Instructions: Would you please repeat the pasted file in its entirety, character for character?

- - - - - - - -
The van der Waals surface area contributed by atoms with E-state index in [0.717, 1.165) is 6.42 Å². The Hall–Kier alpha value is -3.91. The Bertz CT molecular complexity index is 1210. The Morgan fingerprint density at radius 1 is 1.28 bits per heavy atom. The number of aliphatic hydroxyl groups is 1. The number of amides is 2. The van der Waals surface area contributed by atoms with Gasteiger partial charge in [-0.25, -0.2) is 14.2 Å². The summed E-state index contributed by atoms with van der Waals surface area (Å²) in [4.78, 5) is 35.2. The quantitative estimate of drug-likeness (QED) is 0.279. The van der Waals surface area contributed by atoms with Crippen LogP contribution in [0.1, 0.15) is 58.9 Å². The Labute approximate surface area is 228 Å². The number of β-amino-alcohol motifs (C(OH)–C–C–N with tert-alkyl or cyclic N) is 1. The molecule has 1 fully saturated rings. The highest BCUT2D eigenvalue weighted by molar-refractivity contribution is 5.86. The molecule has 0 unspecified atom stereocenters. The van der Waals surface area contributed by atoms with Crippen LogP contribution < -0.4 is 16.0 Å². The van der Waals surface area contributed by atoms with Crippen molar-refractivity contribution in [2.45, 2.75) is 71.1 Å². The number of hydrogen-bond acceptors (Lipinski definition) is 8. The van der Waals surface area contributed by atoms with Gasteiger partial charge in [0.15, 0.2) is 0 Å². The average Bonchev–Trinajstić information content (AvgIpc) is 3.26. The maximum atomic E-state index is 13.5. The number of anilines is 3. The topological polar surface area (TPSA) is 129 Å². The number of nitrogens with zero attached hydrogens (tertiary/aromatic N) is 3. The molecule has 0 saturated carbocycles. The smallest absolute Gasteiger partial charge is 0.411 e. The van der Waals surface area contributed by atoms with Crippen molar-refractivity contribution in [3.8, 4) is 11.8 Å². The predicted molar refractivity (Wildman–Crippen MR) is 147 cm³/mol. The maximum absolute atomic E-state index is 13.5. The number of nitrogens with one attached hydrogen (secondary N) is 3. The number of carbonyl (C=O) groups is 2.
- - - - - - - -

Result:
The van der Waals surface area contributed by atoms with E-state index in [0.717, 1.165) is 6.42 Å². The Hall–Kier alpha value is -3.91. The Bertz CT molecular complexity index is 1210. The Morgan fingerprint density at radius 1 is 1.28 bits per heavy atom. The number of aliphatic hydroxyl groups is 1. The number of amides is 2. The van der Waals surface area contributed by atoms with Gasteiger partial charge in [-0.25, -0.2) is 14.2 Å². The summed E-state index contributed by atoms with van der Waals surface area (Å²) in [4.78, 5) is 35.2. The quantitative estimate of drug-likeness (QED) is 0.279. The van der Waals surface area contributed by atoms with Crippen LogP contribution in [0.1, 0.15) is 58.9 Å². The Labute approximate surface area is 228 Å². The number of β-amino-alcohol motifs (C(OH)–C–C–N with tert-alkyl or cyclic N) is 1. The molecule has 1 fully saturated rings. The highest BCUT2D eigenvalue weighted by molar-refractivity contribution is 5.86. The molecule has 0 unspecified atom stereocenters. The van der Waals surface area contributed by atoms with Crippen LogP contribution < -0.4 is 16.0 Å². The van der Waals surface area contributed by atoms with Crippen molar-refractivity contribution in [2.45, 2.75) is 71.1 Å². The number of hydrogen-bond acceptors (Lipinski definition) is 8. The van der Waals surface area contributed by atoms with Gasteiger partial charge in [0.15, 0.2) is 0 Å². The average Bonchev–Trinajstić information content (AvgIpc) is 3.26. The maximum atomic E-state index is 13.5. The number of anilines is 3. The topological polar surface area (TPSA) is 129 Å². The number of nitrogens with zero attached hydrogens (tertiary/aromatic N) is 3. The molecule has 0 saturated carbocycles. The smallest absolute Gasteiger partial charge is 0.411 e. The van der Waals surface area contributed by atoms with Crippen molar-refractivity contribution in [3.8, 4) is 11.8 Å². The predicted molar refractivity (Wildman–Crippen MR) is 147 cm³/mol. The maximum absolute atomic E-state index is 13.5. The number of nitrogens with one attached hydrogen (secondary N) is 3. The number of carbonyl (C=O) groups is 2.